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Learned a lesson...

Discussion in 'Handloading and Reloading' started by Fanky, Mar 25, 2013.

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  1. Fanky

    Fanky Member

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    I'm putting this out there for everyone else's sake. Luckily I caught my error before it could have been overlooked or possibly harmed me. I preach and harp to everyone that I teach how to load just how important paying attention is, but it can and does happen to the best of us. There is no place for complacency on the loading bench.


    I was loading up some .260 after a day at the range working on some load development (140 grain Sierra Gamekings, 42-45 grain increments of Reloader 19, a new powder to me). I had decided that I was getting the best results with the 45 grain charge. I proceeded to load up thirty rounds. All was going good until I got to my last round. I verified my charge on a scale, lo and behold it was at 35 grains. This is the normal charge I use with Varget and 140 grain projectiles, but I had to get Reloader 19 due to shortages. I had inadvertently set up my powder dispenser for my usual Varget charge and overlooked it until I took another look at my load development data. This charge is 6 grains under Alliant's starting load (45.5 grain max reduced by 10%). Looking at a burn rate chart, Re-19 is much slower than Varget, and my research has turned up reducing slow powders is usually frowned upon past a certain point. I may still be in the safe margin with these, but just think what would happen if I had grabbed a vastly different powder, like 2400...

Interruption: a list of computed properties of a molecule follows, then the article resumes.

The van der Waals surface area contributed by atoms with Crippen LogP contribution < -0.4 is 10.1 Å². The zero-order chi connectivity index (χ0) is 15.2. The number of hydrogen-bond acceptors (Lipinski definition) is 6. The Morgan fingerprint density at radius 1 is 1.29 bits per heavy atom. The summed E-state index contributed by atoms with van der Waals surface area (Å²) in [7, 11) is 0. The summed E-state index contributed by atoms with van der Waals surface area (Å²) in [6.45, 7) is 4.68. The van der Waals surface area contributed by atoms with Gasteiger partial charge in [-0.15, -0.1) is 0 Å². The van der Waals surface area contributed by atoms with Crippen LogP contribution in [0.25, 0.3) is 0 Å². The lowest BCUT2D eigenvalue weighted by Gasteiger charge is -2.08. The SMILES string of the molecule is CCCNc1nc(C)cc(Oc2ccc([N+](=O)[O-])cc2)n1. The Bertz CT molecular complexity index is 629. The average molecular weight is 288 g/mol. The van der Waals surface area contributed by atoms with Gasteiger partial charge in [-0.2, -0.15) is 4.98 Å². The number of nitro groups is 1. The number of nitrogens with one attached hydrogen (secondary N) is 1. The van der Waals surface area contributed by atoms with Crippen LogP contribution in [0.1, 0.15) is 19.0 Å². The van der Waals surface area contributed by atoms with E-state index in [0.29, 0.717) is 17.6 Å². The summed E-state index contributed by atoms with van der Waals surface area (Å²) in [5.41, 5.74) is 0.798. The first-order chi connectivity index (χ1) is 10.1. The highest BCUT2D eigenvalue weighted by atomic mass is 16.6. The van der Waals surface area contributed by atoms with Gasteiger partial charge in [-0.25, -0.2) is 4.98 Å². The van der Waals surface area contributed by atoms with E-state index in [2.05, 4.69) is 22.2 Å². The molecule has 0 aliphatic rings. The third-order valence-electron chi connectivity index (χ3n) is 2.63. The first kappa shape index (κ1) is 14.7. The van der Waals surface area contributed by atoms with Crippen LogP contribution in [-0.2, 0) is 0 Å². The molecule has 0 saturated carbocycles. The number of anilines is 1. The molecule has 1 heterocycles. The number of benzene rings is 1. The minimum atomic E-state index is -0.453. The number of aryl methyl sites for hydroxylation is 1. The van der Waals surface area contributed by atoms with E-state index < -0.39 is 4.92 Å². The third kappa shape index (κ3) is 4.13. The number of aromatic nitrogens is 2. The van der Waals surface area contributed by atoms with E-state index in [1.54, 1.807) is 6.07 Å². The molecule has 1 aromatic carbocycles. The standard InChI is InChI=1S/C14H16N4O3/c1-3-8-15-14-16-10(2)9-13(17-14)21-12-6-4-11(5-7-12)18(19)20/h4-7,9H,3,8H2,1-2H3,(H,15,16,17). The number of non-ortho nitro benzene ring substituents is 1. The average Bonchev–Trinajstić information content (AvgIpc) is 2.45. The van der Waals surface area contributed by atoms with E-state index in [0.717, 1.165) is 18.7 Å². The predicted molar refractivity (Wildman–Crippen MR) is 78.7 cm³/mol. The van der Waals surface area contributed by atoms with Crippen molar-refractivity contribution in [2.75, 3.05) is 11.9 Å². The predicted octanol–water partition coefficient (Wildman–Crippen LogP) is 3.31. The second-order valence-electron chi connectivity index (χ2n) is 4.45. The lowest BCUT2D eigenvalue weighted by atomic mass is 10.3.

Just some food for thought for everyone else. Luckily I didn't learn the hard way, and I'm hoping this will make others take the time to double and triple-check before loading.
     
  2. Motownfire

    Motownfire Member

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    Good catch. This is where patients, attention to detail & experience comes into play. Two thumbs up to you for having all 3.

    I've caught myself a few times loading the wrong charge after weighing a random round. It's no fun pulling bullets:banghead:


    Oh ya, I'm glad you didn't find out the hard way:what:
     
  3. rfwobbly

    rfwobbly Member

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    The best safety methods have overlapping layers of checks. Unfortunately, these can't all be done "before the bullet goes in", but that wasn't the object anyway. All safety checks are valid when done before the trigger is pulled.

    Congrats on a successful safety program.
     
  4. Hondo 60

    Hondo 60 Member

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    I too, am glad you didn't find out the hard way.

    Don't be too hard on yourself, I've done it too.
     
  5. twofifty

    twofifty Member

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    Thank you. Your post will cause me to make a change to my practice.